Modified probiotics, the beneficial bacteria touted for their role in digestive health, could one day decrease the risk of Listeria infection in people with susceptible immune systems, according to Purdue University research.
Arun Bhunia, a professor of food science; Mary Anne Amalaradjou, a Purdue postdoctoral researcher; and Ok Kyung Koo, a former Purdue doctoral student, found that the same Listeria protein that allows the bacteria to pass through intestinal cells and into bloodstreams can help block those same paths when added to a probiotic.
"Based on the research, it looks very promising that we would get a significant reduction in Listeria infections," says Bhunia, whose findings were published this month in the journal PLoS One.
Bhunia's earlier work showed that Listeria triggers intestinal cells to express heat shock protein 60 on their surfaces. That allows Listeria to bind to the intestinal cells using an adhesion protein and pass into them, acting as a sort of gateway to the bloodstream.
Once in the bloodstream, even small doses of Listeria can cause fever, muscle aches, nausea and diarrhea, as well as headaches, stiff neck, confusion, loss of balance and convulsions if it spreads to the nervous system. It can also cause abortion and stillbirth in pregnant women.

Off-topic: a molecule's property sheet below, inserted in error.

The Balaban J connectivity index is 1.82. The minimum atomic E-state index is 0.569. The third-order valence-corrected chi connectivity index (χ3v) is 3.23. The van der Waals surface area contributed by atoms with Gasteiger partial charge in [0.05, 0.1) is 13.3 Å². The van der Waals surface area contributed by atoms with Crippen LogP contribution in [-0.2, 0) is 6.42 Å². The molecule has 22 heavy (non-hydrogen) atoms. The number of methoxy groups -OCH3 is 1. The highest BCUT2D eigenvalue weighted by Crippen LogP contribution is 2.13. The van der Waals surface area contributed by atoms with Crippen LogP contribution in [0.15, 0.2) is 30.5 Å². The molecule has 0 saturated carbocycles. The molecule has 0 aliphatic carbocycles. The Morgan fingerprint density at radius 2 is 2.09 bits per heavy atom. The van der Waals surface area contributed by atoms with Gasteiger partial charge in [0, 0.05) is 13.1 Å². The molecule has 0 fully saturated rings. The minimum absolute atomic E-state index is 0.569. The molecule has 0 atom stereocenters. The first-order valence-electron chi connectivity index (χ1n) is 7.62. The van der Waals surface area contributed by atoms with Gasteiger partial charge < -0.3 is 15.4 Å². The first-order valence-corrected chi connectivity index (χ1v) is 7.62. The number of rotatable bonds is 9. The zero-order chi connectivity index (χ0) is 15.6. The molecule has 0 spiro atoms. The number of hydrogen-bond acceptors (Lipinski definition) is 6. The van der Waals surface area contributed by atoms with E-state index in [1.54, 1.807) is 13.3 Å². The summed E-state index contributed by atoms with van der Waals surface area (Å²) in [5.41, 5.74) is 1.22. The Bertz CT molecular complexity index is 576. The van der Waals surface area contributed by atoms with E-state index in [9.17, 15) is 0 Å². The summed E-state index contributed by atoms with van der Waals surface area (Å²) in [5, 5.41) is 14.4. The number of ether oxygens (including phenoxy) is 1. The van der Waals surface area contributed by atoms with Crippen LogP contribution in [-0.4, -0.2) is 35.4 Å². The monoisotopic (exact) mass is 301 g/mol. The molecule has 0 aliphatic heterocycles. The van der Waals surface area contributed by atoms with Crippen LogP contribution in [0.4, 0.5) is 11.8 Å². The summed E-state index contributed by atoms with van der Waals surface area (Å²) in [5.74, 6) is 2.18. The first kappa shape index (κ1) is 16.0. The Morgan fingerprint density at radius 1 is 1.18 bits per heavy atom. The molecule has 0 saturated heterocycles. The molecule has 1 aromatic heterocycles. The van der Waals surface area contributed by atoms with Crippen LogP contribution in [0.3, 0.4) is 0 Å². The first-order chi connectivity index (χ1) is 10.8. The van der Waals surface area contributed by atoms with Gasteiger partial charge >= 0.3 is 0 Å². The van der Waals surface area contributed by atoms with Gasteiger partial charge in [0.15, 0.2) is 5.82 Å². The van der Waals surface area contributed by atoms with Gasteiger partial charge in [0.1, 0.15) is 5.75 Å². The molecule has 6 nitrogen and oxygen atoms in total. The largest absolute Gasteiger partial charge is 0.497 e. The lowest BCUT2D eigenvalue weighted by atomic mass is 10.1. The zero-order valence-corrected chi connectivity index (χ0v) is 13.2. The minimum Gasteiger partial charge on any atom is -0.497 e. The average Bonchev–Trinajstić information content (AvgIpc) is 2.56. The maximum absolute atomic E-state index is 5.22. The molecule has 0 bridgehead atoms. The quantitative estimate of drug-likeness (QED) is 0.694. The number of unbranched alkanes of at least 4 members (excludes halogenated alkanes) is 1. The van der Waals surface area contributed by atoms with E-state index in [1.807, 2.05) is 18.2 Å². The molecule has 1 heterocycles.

According to the U.S. Centers for Disease Control and Prevention, it sickens about 1,500 and kills 255 people each year in the United States and primarily affects pregnant women, newborns, older adults and those with weakened immune systems.
"We're seeing fewer Listeria infections, but the severity of those infections is still high," Amalaradjou says.
The researchers found that probiotics alone were ineffective in combatting Listeria, so they stole a trick from the bacteria's own playbook. By adding the Listeria adhesion protein to the probiotic Lactobacillus paracasei, they were able to decrease the number of Listeria cells that passed through intestinal cells by 46 percent, a significant decrease in the amount of the bacteria that could infect a susceptible person.
With the adhesion protein, Lactobacillus paracasei interacts with heat shock protein on the surface of intestinal cells just as Listeria would. The probiotic then attached to the intestinal cells, crowding out Listeria.
"It's creating a competition," Bhunia says. "If Listeria comes in, it doesn't find a place to attach or invade."
Bhunia said he could one day foresee the development of a pill or probiotic drink that could be given to at-risk patients to minimize the risk of Listeria infection.
The results came from tests on human intestinal cells. The next step would be animal testing. Bhunia said that would allow him to see whether different doses would have a greater effect.
Bhunia used funding from the U.S. Department of Agriculture in previous work on Listeria, but the current study was internally funded.